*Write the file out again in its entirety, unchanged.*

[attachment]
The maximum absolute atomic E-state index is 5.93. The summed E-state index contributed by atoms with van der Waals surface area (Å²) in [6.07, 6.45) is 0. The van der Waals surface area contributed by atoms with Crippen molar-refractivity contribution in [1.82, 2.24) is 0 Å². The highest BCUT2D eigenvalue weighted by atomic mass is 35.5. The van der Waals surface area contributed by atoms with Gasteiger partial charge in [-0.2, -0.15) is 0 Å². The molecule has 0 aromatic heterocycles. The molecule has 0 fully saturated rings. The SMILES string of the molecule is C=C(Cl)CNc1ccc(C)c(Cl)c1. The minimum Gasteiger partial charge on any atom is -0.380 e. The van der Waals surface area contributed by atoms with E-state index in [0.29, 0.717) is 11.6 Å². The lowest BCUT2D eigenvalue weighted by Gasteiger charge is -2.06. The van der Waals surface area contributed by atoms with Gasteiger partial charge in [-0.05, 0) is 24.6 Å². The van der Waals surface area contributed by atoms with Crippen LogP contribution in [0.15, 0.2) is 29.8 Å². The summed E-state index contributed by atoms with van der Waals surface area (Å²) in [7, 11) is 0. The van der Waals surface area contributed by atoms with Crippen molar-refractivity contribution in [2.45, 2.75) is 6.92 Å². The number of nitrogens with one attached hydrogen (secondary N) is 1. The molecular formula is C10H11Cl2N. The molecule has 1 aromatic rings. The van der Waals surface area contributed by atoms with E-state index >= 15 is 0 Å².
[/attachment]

The maximum absolute atomic E-state index is 5.93. The summed E-state index contributed by atoms with van der Waals surface area (Å²) in [6.07, 6.45) is 0. The van der Waals surface area contributed by atoms with Crippen molar-refractivity contribution in [1.82, 2.24) is 0 Å². The highest BCUT2D eigenvalue weighted by atomic mass is 35.5. The van der Waals surface area contributed by atoms with Gasteiger partial charge in [-0.2, -0.15) is 0 Å². The molecule has 0 aromatic heterocycles. The molecule has 0 fully saturated rings. The SMILES string of the molecule is C=C(Cl)CNc1ccc(C)c(Cl)c1. The minimum Gasteiger partial charge on any atom is -0.380 e. The van der Waals surface area contributed by atoms with E-state index in [0.29, 0.717) is 11.6 Å². The lowest BCUT2D eigenvalue weighted by Gasteiger charge is -2.06. The van der Waals surface area contributed by atoms with Gasteiger partial charge in [-0.05, 0) is 24.6 Å². The van der Waals surface area contributed by atoms with Crippen LogP contribution in [0.15, 0.2) is 29.8 Å². The summed E-state index contributed by atoms with van der Waals surface area (Å²) in [7, 11) is 0. The van der Waals surface area contributed by atoms with Crippen molar-refractivity contribution in [2.45, 2.75) is 6.92 Å². The number of nitrogens with one attached hydrogen (secondary N) is 1. The molecular formula is C10H11Cl2N. The molecule has 1 aromatic rings. The van der Waals surface area contributed by atoms with E-state index >= 15 is 0 Å².